Feast Day : July 25
Patronage: against accidents; bachelors; bus drivers; against mortal dangers; motorists; against nightmares; against the plague; porters; sailors; against sudden death; travelers; truck drivers; America
Name meaning: Christ-bearer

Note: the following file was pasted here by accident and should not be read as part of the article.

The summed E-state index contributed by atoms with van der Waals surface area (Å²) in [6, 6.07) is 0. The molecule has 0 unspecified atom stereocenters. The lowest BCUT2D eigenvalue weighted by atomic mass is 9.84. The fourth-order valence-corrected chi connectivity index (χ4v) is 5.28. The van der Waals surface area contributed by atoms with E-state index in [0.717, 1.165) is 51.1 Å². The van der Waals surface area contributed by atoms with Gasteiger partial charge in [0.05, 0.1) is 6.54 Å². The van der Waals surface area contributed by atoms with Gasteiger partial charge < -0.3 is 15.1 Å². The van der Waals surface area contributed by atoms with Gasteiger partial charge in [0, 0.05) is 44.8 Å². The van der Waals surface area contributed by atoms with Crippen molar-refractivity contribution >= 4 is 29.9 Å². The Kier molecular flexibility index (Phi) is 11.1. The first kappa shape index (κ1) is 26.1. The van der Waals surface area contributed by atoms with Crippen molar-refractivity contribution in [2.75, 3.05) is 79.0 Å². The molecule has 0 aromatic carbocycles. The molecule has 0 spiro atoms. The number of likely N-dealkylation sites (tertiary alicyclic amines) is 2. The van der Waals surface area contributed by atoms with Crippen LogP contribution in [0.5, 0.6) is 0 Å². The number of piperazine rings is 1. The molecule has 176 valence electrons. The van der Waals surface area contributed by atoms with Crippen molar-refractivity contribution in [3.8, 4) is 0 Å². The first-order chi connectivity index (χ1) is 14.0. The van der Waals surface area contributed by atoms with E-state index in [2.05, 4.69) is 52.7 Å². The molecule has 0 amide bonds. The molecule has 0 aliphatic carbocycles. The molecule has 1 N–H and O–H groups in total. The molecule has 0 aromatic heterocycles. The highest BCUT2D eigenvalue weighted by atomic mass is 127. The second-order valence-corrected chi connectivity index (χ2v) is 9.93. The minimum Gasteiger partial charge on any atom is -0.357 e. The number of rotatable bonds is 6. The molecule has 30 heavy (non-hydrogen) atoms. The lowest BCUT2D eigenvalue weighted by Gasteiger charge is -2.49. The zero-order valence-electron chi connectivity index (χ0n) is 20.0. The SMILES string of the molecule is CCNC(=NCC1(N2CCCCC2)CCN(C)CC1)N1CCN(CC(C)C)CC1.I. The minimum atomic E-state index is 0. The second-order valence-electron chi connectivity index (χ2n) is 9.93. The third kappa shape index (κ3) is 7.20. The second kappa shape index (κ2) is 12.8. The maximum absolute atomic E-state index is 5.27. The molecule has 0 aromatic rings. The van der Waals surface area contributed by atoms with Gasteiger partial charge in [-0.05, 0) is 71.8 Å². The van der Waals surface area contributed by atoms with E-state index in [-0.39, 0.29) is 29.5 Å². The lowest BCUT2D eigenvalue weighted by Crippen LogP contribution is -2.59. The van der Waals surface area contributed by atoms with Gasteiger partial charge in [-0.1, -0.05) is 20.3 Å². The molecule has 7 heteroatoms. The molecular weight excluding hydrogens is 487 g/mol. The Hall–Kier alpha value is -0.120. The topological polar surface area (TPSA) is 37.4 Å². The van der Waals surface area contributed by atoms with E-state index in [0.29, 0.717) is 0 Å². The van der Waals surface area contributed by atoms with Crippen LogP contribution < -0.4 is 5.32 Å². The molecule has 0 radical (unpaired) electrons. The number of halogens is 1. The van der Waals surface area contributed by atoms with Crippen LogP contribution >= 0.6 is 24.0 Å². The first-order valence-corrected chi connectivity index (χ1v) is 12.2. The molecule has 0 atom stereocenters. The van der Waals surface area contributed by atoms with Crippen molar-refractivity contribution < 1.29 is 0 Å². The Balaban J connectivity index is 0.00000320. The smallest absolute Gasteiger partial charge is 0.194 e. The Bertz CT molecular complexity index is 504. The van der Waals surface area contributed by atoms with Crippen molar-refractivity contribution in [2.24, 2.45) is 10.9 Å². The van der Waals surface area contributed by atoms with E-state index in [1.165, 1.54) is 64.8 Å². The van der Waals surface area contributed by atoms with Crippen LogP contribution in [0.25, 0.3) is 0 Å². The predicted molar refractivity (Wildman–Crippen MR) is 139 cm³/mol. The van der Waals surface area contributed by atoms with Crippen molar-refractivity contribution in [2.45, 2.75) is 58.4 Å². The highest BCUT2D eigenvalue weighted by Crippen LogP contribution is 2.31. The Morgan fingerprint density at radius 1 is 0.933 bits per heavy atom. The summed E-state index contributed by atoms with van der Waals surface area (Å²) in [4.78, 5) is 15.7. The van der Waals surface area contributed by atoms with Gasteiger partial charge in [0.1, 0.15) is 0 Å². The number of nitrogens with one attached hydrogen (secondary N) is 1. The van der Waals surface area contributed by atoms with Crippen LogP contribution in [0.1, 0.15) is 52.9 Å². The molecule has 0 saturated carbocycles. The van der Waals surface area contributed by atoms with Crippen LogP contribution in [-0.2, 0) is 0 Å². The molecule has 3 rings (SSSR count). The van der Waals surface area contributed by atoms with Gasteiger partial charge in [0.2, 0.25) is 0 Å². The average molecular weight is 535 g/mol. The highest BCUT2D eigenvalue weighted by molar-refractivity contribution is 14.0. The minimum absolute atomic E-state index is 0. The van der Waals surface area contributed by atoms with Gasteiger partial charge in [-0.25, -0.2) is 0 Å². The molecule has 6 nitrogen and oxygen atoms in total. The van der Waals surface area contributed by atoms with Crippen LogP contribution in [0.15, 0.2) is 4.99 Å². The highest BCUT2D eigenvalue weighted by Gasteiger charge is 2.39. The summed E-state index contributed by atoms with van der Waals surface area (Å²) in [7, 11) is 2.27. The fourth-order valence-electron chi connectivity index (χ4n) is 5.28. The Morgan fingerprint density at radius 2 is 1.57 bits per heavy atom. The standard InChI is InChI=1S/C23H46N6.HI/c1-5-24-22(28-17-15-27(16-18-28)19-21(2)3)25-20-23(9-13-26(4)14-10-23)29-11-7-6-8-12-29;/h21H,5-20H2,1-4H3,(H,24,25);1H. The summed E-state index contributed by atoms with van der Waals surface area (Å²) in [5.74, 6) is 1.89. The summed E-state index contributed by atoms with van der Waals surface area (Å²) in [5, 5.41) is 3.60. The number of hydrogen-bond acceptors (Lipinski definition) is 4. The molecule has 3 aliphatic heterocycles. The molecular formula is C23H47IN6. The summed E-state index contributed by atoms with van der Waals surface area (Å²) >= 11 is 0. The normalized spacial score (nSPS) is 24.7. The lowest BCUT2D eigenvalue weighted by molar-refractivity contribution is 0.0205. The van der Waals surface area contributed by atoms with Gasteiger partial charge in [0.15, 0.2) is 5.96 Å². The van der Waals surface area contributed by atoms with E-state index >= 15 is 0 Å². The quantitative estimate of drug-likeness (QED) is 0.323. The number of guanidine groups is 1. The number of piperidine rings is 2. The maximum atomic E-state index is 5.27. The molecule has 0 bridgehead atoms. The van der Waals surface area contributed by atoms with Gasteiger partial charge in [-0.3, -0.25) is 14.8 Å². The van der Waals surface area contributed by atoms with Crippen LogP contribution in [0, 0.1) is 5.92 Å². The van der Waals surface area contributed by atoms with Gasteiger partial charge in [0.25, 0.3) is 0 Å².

According to lore, Christopher, called Kester, was a large, ugly man who earned his living by ferrying people across a river. Christopher was popularized by William Caxton’s version of the Golden Legend. According to Caxton, Christopher was of the lineage of the Canaanites. Prior to baptism, his name was Reprobus. As Christopher, he bore Christ in four ways: on his shoulders by leading and conveying; in his body by making it lean; in his mind by devotion; and in his mouth by confessing and preaching. The legend tells that one day Christopher decided to seek out the greatest prince in the world. He learned about the devil, and searched until he found him. But the devil fled at the presence of a cross, and told Christopher about Christ. Christopher wandered, found a hermit, and made a home for himself by a river. One day as he slept he was awakened by a child asking to be carried across the river. Christopher put him on his shoulders. As he waded into the water, the child grew heavier and heavier until Christopher feared for his life. The child then revealed himself to be Christ. He told Christopher to place his staff in the earth and be rewarded with flowers and fruit. Christopher did so, and the next day found his staff like a palm tree. Christopher went to Lycia in Asia Minor (modern Turkey), where God granted him the ability to understand the foreign tongue. There he preached and converted 8,000 men. The king sent knights to fetch him; he converted them. The king executed the knights and had Christopher thrown in prison. He was severely tortured with iron rods and burning pitch but remained unscathed and refused to renounce his faith. The king had him bound to a stake and shot with the arrows of 40 archers. The arrows stopped in the air and did not strike him; one returned and blinded the king in one eye. Christopher told him that upon his death on the morrow, the king should take some of his blood, mix it with clay and anoint the eye, and it would be healed. The next day, Christopher was beheaded. The king did as instructed, and his sight was restored. The king converted. From this legend arose the belief that whoever looks upon an image of Christopher will not be harmed that day. In the Middle Ages, statues of him were placed near the entrances to churches. The legend may be based on a martyr named Christopher and called Kester, who made his living by ferrying people across a river, and who died ca. 251 in Lycia in Asia Minor. His relics were taken to Paris and Rome. As one of the Fourteen Holy Helper saints, Christopher was especially invoked against the plague in the Middle Ages. He appeared to St. Joan of Arc.